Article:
Another question that I found interesting was regarding the maximum bank angle at which a wet compass is still reliable. The formula that I’ve seen for bank angle for a standard rate turn is approximated by [(KTAS/10) + 7], and thus if you’re going 120 KTAS, that’s 19 degrees of bank (and more if you’re going faster). Check the literature and you’ll see that this is over the theoretical limit for a wet compass. This is good information to consider when losing vacuum; at certain speeds, one might wish to inform the controller that half-standard-rate turns would be used.

Another question was the following scenario: I take off from my home airport, which does not have a precision approach, and weather is below the lowest minimums at that airport, and as soon as I get into the soup, my alternator dies. So I have a short amount of electrical (battery) time left; what would I do? I thought that the examiner was testing my knowledge of lost comm procedures when in fact, the idea was that there is an airport nearby with a precision approach, and with my remaining electrical juice, it might be better to simply declare an emergency and shoot that approach, instead of remaining in the system and risking further problems. The point of the question was the idea of situational awareness. Always have a plan for emergencies. This, another excellent question, drove the point home.

In general, the oral was a set of questions that required analysis of the information at hand, rather than simple repetition of memorized information.

Then came the flight. Fortunately, from my home airport, there’s only one direction in which to fly where there is an NDB within a reasonable distance, so my instructor and I concentrated our practice flights in that area, and this is the direction in which the flight went. I am moderately familiar with the airways, radials, and intersections in that area.

I offered to do a VOR check during run-up, but since I had answered the questions regarding VOR checks during the oral, I only had to show in the permanent log that the VORs had been checked within the past 30 days.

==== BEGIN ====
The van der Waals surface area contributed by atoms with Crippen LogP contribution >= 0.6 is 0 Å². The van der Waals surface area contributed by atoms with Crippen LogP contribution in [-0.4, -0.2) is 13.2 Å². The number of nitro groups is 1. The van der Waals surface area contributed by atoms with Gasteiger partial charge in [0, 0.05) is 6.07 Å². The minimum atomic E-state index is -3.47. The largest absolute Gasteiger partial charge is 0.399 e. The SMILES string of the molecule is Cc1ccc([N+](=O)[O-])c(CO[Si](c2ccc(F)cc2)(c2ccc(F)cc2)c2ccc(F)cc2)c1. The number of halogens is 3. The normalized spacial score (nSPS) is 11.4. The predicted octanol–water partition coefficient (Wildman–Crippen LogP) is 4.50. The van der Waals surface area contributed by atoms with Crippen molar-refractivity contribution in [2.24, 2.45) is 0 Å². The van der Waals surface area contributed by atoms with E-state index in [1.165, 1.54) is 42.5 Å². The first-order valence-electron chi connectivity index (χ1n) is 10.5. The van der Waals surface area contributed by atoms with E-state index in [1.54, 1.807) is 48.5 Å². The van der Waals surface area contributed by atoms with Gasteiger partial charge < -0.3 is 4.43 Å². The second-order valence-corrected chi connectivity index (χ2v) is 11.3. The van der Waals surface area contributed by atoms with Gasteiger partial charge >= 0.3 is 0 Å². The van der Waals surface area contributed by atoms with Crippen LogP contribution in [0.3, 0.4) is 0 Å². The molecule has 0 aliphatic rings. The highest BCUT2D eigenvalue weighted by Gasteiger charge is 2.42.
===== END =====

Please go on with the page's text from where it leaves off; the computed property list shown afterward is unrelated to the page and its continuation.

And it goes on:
The examiner gave me a clearance to fly, and I made sure that I could fly it before accepting it (thanks Roy Smith). The examiner played ATC during most of the flight. The route was unique, in that I had flown a similar one only once before. It included “…radar vectors SUNOL intersection victor 195…”, and during the flight, I was told to resume my own navigation and thus fly to the intersection, which is defined by two VOR radials. I tried to use my DME and immediately, the examiner said that it was inoperative until further notice.

There was more wind and turbulence than on any of my training flights, and I had about 20 degrees of wind correction at one point while flying the airway. I was given hold instructions and asked how I would enter the hold, then the instructions were amended to expect the VOR approach at a nearby airport.

The VOR approach went well; the wind was varying by about 30 degrees during the approach, and the controller was doing an excellent job of keeping we pilots up to date regarding its direction and magnitude. And its magnitude was strong enough to cause me to use a different approach groundspeed than I would normally use for timing calculation from the FAF to the MAP.

Next were vectors for the NDB approach. I wish I had done this approach better. I intercepted the inbound course quite well, and there was little wind correction, but as soon as I passed the FAF, a compass locator, the controller gave a wind report that made me believe that I should change my heading, and I did. In retrospect, the controller’s statement that the wind had changed didn’t mean that it changed for me right over the FAF, but I corrected for it anyway, which was a mistake. I should have stayed with the heading that got me to the fix for at least a minute — and I know this — and then corrected based on the needle indications thereafter. Thus, upon taking off the hood, I was dismayed to see the airport off to my left.